Neither was I.
Here's but a taste of the Chief Commissar's, er, sorry, Commissioner's message:
I am consistently amazed by how many people are personally invested in the work of the OHRC and care deeply about our success. They encouraged us to use our unique mandate to address anti-Black racism, Indigenous reconciliation, Islamophobia, the rights of children and youth, and persistent discrimination in employment and in the criminal justice system. They implored us to get at the root of much of today’s inequality: the ever-present risk of poverty faced by people with disabilities, people with diverse gender identities, and many others the Code is meant to protect...
The central question, then, is whether human rights are the starting point to inform all public policy choices, or whether they are dispensable when they conflict with the majority’s will or with other competing priorities or values. The answer is at the heart of broader social movements focused on anti-Black racism, Indigenous reconciliation, Trans rights, workers’ rights, rights for people with disabilities, and sexual violence and women’s equality...
The OHRC’s role is to expose and address forms of discrimination that are rarely subject to adjudication. This plan reflects my personal belief that, when dealing with systemic discrimination, progress is more likely if we isolate social systems where even small shifts in the landscape can have big ripple-out effects, and then use the breadth of our functions and powers to effect change in those priority areas. The laws of physics apply: the most stagnant and complex systems often need the biggest push if we want to see progress towards substantive equality.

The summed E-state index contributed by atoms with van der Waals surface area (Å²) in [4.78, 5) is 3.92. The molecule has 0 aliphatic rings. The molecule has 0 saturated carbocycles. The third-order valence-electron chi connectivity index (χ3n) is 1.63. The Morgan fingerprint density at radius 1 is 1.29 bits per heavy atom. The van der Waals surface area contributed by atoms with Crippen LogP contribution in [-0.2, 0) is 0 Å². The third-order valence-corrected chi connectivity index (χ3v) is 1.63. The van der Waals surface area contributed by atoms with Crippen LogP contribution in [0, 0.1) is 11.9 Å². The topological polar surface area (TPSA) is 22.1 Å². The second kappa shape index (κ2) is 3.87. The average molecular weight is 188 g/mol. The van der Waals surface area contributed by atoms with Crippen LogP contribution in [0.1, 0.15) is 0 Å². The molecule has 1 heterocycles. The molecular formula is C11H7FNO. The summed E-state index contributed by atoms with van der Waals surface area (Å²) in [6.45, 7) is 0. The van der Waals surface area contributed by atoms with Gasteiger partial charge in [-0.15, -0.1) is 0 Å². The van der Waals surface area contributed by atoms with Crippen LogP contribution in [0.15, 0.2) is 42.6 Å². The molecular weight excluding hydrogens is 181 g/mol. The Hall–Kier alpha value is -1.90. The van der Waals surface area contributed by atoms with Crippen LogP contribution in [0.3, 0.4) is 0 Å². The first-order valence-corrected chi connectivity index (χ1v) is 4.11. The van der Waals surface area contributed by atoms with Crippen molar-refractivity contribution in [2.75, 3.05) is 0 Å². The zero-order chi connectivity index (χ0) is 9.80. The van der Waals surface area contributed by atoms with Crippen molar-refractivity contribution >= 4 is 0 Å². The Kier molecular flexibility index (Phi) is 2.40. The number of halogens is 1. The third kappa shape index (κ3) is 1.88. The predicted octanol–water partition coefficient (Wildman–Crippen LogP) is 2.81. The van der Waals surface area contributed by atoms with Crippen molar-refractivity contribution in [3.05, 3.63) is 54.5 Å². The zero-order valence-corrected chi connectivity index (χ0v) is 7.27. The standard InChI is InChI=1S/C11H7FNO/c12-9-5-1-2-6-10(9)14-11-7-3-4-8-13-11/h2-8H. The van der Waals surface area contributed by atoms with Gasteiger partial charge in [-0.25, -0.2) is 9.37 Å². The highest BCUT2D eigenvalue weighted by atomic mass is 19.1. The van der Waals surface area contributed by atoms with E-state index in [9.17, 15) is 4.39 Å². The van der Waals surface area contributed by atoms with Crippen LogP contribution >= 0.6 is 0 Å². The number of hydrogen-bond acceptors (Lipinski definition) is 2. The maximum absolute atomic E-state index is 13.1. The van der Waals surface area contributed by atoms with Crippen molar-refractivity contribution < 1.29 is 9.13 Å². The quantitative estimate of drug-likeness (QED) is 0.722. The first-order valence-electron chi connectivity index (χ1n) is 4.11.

Through a focus on reconciliation, the criminal justice system, poverty and education, we will address the discriminatory impacts of broader systems of colonialism, state power, resource allocation, and enculturation – which cause nearly all Code-protected groups, especially those with intersectional identities, to be marginalized and to have their disadvantage exacerbated or perpetuated...The chief commish claims that "human rights" in this province is at a "crossroads"--and, in a way, she's right. We have arrived at the point in time when we must decide, once and for all, if we want to continue to be pushed around by these extreme left busybodies/ bullies, with their Utopian crapola about creating a more virtuous society by erecting a hierarchy of Most Favoured Victim Groups (and which really amounts to an ever-expanding power grab for them and the like-minded), or whether we have the gumption to work together to get 'em to knock it off and leave us in peace.
So, yes, the "law of physics" do indeed apply: We need a critical mass of nay-sayers to band together if we any hope at all of decommissioning these nutty--and very dangerous--nuclear reactors.